If you think slogging half-heartedly to the gym or laconically going through the motions of a home routine are enough to torch meaningful calories, you may want to sit down.
Actually, stand up. And walk around. Because honestly, you may be burning as many calories doing regular workday activities as you are exercising.
Not that going to work can replace working out. But while showing up might be 80 percent of life, it’s only half the battle when it comes to getting results from your workout. Putting time in is important, but just as vital is the effort with which you exercise.
Duration vs. Intensity
When it comes to achieving just about any fitness goal — especially fat loss — workout density and intensity trump workout duration. Simply put, the harder you safely push yourself and the more work you do (and, consequently, less rest you take), the faster and more effective your physical transformation will be.
Conversely, simply slogging along won’t do you any favors. You’ll burn more calories standing at your desk and typing or talking on the phone than you will during a light effort on a stationary bike.
But while just going to work can burn more calories than going to the gym, it doesn’t have to. For illustration, let’s take a look at how typical gym activities and normal daily actions stack up, using METs, or “metabolic equivalents,” which exercise scientists use to estimate energy expenditure.
Calories Burned During a Workday†
Sleeping (68 calories/hour)
Yes, sleeping (1.0 MET). Before you even start your day, you may be setting yourself up for success. Not only do you burn calories while catching z’s, but if you catch enough of them, they have a ripple effect that stretches into your workday. Studies show that people who get more than six hours of sleep a night have higher metabolic rates than people who get fewer. So just go to bed.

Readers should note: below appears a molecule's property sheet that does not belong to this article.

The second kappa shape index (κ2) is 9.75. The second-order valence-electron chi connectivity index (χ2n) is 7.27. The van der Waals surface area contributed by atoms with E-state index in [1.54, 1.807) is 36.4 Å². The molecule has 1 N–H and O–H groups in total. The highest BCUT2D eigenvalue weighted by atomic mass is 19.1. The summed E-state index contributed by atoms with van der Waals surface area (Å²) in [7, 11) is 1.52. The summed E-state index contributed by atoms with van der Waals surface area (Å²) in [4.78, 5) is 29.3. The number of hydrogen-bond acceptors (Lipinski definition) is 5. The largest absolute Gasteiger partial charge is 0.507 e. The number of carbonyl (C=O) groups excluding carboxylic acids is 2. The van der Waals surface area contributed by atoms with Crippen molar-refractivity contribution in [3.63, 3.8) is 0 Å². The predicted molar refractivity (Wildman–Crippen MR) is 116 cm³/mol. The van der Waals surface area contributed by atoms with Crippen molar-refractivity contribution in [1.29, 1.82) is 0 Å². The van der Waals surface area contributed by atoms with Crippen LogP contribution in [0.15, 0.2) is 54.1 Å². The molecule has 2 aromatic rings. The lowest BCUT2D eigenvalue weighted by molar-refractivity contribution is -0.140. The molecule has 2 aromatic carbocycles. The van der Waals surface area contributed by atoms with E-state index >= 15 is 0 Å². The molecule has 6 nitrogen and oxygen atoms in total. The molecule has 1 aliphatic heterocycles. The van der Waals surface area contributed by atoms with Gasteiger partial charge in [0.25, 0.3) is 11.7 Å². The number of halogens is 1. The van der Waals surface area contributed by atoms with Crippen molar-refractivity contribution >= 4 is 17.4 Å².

Walking (259 calories/hour)
Considering that the average person walks about 2.7 mph and carries at least something (briefcase, backpack, purse, etc.), you can count on 3.8 METs just heading in to work. You should also consider: Cornell University’s Human Factors and Ergonomics Research Group recommends that sitting be interrupted by periodic standing and moving throughout the day, preferably 1–2 minutes every 20 to 30 minutes.
Talking on the phone (89 calories/hour)
Assuming you don’t deal with irate customers regularly (which will likely raise your stress to dangerous levels), talking on the phone as much as a CEO per workday (1.3 METs) can burn more calories (178 cal.) than a half hour on a row machine (see below).
Typing (89 calories/hour)
The simple act of typing kicks up your normal sitting MET (1.0) by a whopping three-tenths. (Hey, it’s something!) Spread that out over a typical workday, and you’ve burned 712 calories.
Driving (171 calories/hour)
If you have at least a 30-minute drive to work (2.5 METs), you’re burning about 85 calories in each direction.
Standing (205 calories/hour)
Sitting at your desk, head in hands (89 calories/hour)
Leaving (205 calories/hour)